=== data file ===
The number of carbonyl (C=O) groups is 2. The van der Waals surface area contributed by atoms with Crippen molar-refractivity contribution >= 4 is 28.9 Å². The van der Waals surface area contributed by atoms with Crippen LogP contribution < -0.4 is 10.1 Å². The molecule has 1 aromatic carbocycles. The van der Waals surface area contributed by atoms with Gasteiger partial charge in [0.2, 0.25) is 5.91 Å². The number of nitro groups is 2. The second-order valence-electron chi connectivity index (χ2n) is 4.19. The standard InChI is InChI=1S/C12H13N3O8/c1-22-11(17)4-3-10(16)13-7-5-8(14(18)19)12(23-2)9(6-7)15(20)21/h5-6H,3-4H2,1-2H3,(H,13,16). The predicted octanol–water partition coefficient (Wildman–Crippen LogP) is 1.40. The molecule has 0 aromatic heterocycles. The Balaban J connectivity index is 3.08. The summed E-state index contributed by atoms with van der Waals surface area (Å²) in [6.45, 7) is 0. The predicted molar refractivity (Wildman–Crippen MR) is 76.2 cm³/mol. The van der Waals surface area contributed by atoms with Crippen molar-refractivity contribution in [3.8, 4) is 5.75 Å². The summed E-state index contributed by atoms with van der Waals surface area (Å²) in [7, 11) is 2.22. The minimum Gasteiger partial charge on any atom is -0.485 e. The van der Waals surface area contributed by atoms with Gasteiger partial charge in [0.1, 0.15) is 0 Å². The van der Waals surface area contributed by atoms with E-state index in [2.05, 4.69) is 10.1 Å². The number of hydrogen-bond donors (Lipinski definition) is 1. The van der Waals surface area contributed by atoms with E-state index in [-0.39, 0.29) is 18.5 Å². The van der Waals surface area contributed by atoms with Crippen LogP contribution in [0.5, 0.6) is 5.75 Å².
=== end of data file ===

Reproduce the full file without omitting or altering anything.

The number of carbonyl (C=O) groups is 2. The van der Waals surface area contributed by atoms with Crippen molar-refractivity contribution >= 4 is 28.9 Å². The van der Waals surface area contributed by atoms with Crippen LogP contribution < -0.4 is 10.1 Å². The molecule has 1 aromatic carbocycles. The van der Waals surface area contributed by atoms with Gasteiger partial charge in [0.2, 0.25) is 5.91 Å². The number of nitro groups is 2. The second-order valence-electron chi connectivity index (χ2n) is 4.19. The standard InChI is InChI=1S/C12H13N3O8/c1-22-11(17)4-3-10(16)13-7-5-8(14(18)19)12(23-2)9(6-7)15(20)21/h5-6H,3-4H2,1-2H3,(H,13,16). The predicted octanol–water partition coefficient (Wildman–Crippen LogP) is 1.40. The molecule has 0 aromatic heterocycles. The Balaban J connectivity index is 3.08. The summed E-state index contributed by atoms with van der Waals surface area (Å²) in [6.45, 7) is 0. The predicted molar refractivity (Wildman–Crippen MR) is 76.2 cm³/mol. The van der Waals surface area contributed by atoms with Crippen molar-refractivity contribution in [3.8, 4) is 5.75 Å². The summed E-state index contributed by atoms with van der Waals surface area (Å²) in [7, 11) is 2.22. The minimum Gasteiger partial charge on any atom is -0.485 e. The van der Waals surface area contributed by atoms with Gasteiger partial charge in [0.1, 0.15) is 0 Å². The van der Waals surface area contributed by atoms with E-state index in [2.05, 4.69) is 10.1 Å². The number of hydrogen-bond donors (Lipinski definition) is 1. The van der Waals surface area contributed by atoms with E-state index in [-0.39, 0.29) is 18.5 Å². The van der Waals surface area contributed by atoms with Crippen LogP contribution in [0.5, 0.6) is 5.75 Å².